Magma Spray, Scorching Dragonfire, Star of Extinction — our red cards are mainly here to deal with fast aggressive strategies; both Magma Spray and Scorching Dragonfire are cheap answers that also exile the creature in the process, getting rid of cards like Scrapheap Scrounger, Voice of Resurgence, or Stitcher's Supplier without triggering their death effect. Don't forget that Dragonfire can also deal with planeswalkers, so that little Teferi stops annulling your Reclamation once for all. Moreover, some lists run a singleton copy of Star of Extinction as an additional sweeper to kill both creatures and planeswalkers.

Elder Gargaroth is a new addition from Core Set 2021 that keeps replacing Thragtusk in every possible deck. Particularly useful against direct damage strategies, a 6/6 body for only five mana is pretty hard to kill and the incremental advantage it creates every turn it stays in play is impossible to deal with for Monored, Rakdos Pyromancer, or Orzhov Auras. Closing out the sideboard are an extra copy of Typhoon for control matchups, where its flexibility and uncounterable cycle mode shines, and Niv-Mizzet, Parun as an alternate win condition that cannot be countered and draws you ton of cards if it survives long enough.

Possible Zendikar Rising Additions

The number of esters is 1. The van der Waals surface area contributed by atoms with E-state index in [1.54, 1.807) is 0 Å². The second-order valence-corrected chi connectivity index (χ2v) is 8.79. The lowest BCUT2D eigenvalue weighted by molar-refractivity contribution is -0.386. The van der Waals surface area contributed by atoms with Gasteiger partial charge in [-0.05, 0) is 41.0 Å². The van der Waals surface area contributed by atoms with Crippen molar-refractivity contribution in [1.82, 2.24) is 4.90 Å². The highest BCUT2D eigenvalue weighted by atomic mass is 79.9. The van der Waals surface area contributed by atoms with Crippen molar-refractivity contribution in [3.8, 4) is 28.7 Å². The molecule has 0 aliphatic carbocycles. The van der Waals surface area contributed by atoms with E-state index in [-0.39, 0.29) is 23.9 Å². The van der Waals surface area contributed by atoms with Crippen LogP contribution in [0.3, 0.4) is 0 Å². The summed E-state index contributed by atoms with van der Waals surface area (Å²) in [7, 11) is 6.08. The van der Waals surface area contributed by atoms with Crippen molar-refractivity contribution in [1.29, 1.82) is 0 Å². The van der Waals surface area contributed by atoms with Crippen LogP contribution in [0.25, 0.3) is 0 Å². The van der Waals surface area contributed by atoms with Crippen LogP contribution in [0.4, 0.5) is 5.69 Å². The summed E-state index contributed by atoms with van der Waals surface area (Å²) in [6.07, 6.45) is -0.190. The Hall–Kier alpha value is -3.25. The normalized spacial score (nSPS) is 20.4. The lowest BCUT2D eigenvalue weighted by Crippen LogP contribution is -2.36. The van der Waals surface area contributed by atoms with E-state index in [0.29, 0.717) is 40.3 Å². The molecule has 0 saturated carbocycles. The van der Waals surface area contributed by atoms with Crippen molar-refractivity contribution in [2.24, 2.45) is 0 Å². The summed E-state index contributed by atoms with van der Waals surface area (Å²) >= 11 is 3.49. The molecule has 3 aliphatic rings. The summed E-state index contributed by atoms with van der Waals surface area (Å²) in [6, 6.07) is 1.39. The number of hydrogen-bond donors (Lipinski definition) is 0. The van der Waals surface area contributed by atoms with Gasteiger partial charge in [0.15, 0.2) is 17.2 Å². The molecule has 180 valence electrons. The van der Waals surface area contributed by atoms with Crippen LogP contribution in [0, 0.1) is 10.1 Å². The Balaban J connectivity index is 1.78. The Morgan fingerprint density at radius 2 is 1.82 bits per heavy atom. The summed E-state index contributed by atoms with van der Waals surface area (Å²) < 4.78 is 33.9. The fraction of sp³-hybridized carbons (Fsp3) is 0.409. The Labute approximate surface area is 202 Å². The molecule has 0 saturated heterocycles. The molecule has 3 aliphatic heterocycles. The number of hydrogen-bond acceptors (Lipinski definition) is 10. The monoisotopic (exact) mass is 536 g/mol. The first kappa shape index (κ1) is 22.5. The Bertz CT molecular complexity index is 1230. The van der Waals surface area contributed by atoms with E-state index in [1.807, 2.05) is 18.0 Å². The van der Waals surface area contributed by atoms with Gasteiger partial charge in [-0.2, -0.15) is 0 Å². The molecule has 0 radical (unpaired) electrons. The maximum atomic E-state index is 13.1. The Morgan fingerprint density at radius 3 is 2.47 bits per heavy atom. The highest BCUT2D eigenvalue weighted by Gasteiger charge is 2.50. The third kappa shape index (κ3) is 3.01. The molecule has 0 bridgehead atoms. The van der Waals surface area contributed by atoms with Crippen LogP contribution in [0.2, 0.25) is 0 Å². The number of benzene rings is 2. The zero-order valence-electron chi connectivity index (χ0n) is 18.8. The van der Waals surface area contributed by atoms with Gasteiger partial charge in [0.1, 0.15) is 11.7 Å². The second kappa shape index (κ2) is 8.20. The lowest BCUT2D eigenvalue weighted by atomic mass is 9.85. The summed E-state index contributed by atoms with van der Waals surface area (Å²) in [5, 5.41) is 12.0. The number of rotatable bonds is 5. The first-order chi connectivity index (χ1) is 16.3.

One weak spot of a 28-land build has always been the risk of getting flooded with too many lands and too few action spells. This might become history within a couple of weeks, if we replace some lands with the new spell-land dual cards. We could include Sea Gate Restoration // Sea Gate, Reborn or Shatterskull Smashing // Shatterskull, the Hammer Pass from the mythic cycle at very little drawback, although expensive sorceries aren't exactly tempting.

Valakut Awakening // Valakut Stoneforge
Valakut Awakening // Valakut Stoneforge

Other options worth testing are Jwari Disruption // Jwari Ruins as a replacement for Censor, Silundi Vision // Silundi Isle to search for Expansion // Explosion, or Valakut Awakening // Valakut Stoneforge to fix our draws in a major way. Our strategy is all about lands and instants, and these cards can be either one or the other. Although we shouldn't go overboard here, because lands entering the battlefield tapped is an issue, and another problem is that they produce only one color of mana. Also note that we can only play one of them as our regular land drop for the turn. We can't put them onto the battlefield via Uro or Spiral.

On the other side, there is a new hate card in town in the shape of Confounding Conundrum. It's a possible answer to Uro and Spiral that also cantrips itself. Though it remains to be seen how effective and popular that'll end up being. In any case, it seems like Reclamation receives some new toys to play with that might even improve its actual configuration. The most likely future will see Temur Reclamation continue to be a major force in Pioneer for the months to come — unless Wizards takes further measures. So if you want to succeed, whether you pick up the deck yourself or try to fight it, be prepared to encounter a lot of Temur.

As usual, thank you so much for reading. I hope you enjoyed the article, and please leave your comments or questions below.

Until next time,
Rodrigo Martin